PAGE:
Eric Krystall passed away last month, just a couple of weeks before his 92nd birthday. He had been living in Kenya since 1971, just a few years before I arrived, and I have known this wonderful man for nearly 40 years. He has been a dear friend, and I feel so badly that I will no longer be able to chat with him.
Nine years ago he published his autobiography, Swimming through Life, which I read immediately it appeared and had intended to write a review of but never did. So now I read the book again, deeply regretting that I am not able to sit with him so he can elaborate on all those fascinating episodes of his life.
Here’s how Eric’s son Paul opened his foreword to the book: “Eric Krystall has lived an extraordinary life – a life dedicated to ending some of the gravest social injustices of our age.” So true, and so good that Paul and Eric persuaded Eric’s other son Nathan to work with their father to take us through his rich and meaningful journey.
Eric was born in South Africa, to where his Jewish father had migrated from Lithuania in 1899, and he lived there for the first 28 years of his life. It was the time of the rise of apartheid, and as the country moved further and further towards segregation his stance moved further leftward. When he joined Wits University it was one of only two not to be segregated, but while he was there the government moved to bring exclusion of blacks to Wits too.
As a result of being active in the protests against segregation he became the first student to be denied a passport. But despite his anti-apartheid activities he managed to leave the country for England, to study at the London School of Economics, where several South African professors were already faculty members (and where I also studied a few years later). There he heard Tom Mboya speak about the desire for Kenya’s independence, and studying with him was Mwai Kibaki – with whom he organised a joint forum comparing the situation in South Africa to that in colonial Kenya.
During part of his time in London Eric lived close to Baker Street, at the time I was just starting at my high school very close by. To help him pay for his education he took a job at John Bell and Croyden, the pharmacists to the British royal family, and I can’t resist adding that when I was a student I took a vacation job at Fortnum & Mason, grocers to the British aristocracy.
In 1960, on graduating from LSE, Eric – now married to American Abigail – moved across the Atlantic, and while undertaking his post-graduate studies there became deeply engaged in the civil rights movement that struggled to improve the condition of African-Americans, listening to among others Malcolm X and getting to know Martin Luther King, while also organising fora decrying apartheid in South Africa.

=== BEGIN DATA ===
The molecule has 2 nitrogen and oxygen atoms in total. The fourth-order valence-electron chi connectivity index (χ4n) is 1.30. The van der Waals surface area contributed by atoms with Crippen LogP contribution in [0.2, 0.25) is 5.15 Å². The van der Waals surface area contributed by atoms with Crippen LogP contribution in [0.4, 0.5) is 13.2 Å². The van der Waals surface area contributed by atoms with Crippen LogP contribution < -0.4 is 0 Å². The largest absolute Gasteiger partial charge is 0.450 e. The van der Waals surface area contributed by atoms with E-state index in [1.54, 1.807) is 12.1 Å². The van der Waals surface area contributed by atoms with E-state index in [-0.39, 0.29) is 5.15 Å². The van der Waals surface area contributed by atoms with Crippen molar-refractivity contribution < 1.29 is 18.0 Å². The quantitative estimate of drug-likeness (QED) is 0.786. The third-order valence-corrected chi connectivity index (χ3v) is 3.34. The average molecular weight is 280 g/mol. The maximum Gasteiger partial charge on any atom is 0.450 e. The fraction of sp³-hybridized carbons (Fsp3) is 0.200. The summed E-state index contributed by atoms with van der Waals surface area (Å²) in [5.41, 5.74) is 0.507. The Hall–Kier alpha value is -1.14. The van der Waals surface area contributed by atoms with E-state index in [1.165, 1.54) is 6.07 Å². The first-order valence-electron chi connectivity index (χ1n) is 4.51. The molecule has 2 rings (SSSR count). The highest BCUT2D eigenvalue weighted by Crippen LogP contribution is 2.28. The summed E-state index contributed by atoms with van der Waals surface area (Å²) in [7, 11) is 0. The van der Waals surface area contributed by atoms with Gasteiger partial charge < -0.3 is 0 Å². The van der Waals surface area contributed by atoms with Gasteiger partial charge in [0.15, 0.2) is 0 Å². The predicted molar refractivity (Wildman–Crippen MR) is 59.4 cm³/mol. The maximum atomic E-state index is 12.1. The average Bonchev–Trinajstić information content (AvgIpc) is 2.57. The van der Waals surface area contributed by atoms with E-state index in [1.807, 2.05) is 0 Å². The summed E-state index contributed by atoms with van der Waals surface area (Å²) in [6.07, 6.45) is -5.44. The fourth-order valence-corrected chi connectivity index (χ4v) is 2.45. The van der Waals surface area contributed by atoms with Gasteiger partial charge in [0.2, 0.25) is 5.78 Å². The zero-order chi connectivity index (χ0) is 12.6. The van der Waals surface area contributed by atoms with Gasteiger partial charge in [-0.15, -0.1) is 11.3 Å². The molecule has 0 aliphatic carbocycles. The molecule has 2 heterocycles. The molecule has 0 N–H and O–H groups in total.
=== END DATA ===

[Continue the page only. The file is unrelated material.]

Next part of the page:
On completing his Master’s he immediately went on to his PhD studies and then to the deep South for his post-doctoral fellowship. During his days in America he prepared the arguments that successfully petitioned John F. Kennedy to allow African Americans into the Peace Corps, and he helped train Peace Corps volunteers before they set off for Africa.
Eric was exposed to so many emerging disciplines, from behavioural science to conflict resolution to population studies – all of which were to provide the base for his amazing contributions to the social development of Kenya when he moved here nearly half a century ago.
The opportunity arose when he contributed to a proposal for an East African population programme. He was selected to lead the Kenya element, which became the first to be funded by the recently formed United Nations Fund for Population Activities (UNFPA).
He wrote in his autobiography that he was heading back to Africa to share the knowledge and skills he had acquired, “to help a new country to grow”. So what did he become immersed in once he arrived? You’ll have to wait till my next article to find out about his impact on population development, on the fight against Aids and on so many other related issues.